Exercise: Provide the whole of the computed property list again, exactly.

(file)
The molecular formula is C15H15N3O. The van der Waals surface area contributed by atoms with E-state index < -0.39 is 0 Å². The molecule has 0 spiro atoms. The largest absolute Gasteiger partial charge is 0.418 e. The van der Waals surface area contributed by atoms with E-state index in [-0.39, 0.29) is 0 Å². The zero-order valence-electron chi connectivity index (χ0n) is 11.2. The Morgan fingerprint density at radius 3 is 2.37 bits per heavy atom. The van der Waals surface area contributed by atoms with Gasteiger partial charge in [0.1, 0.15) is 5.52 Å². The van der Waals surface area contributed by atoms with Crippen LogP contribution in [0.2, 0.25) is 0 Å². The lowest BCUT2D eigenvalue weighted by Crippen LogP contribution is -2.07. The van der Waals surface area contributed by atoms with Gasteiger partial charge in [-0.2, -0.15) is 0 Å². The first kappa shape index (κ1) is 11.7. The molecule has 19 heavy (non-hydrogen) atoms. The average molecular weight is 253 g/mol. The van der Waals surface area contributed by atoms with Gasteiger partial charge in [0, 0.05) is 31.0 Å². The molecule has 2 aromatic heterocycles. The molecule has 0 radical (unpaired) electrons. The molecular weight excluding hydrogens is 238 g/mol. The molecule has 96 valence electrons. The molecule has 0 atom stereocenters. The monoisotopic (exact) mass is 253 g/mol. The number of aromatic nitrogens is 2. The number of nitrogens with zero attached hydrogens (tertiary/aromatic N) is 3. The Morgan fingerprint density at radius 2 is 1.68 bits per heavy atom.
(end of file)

The molecular formula is C15H15N3O. The van der Waals surface area contributed by atoms with E-state index < -0.39 is 0 Å². The molecule has 0 spiro atoms. The largest absolute Gasteiger partial charge is 0.418 e. The van der Waals surface area contributed by atoms with E-state index in [-0.39, 0.29) is 0 Å². The zero-order valence-electron chi connectivity index (χ0n) is 11.2. The Morgan fingerprint density at radius 3 is 2.37 bits per heavy atom. The van der Waals surface area contributed by atoms with Gasteiger partial charge in [0.1, 0.15) is 5.52 Å². The van der Waals surface area contributed by atoms with Crippen LogP contribution in [0.2, 0.25) is 0 Å². The lowest BCUT2D eigenvalue weighted by Crippen LogP contribution is -2.07. The van der Waals surface area contributed by atoms with Gasteiger partial charge in [-0.2, -0.15) is 0 Å². The first kappa shape index (κ1) is 11.7. The molecule has 19 heavy (non-hydrogen) atoms. The average molecular weight is 253 g/mol. The van der Waals surface area contributed by atoms with Gasteiger partial charge in [0, 0.05) is 31.0 Å². The molecule has 2 aromatic heterocycles. The molecule has 0 radical (unpaired) electrons. The molecular weight excluding hydrogens is 238 g/mol. The molecule has 96 valence electrons. The molecule has 0 atom stereocenters. The monoisotopic (exact) mass is 253 g/mol. The number of aromatic nitrogens is 2. The number of nitrogens with zero attached hydrogens (tertiary/aromatic N) is 3. The Morgan fingerprint density at radius 2 is 1.68 bits per heavy atom.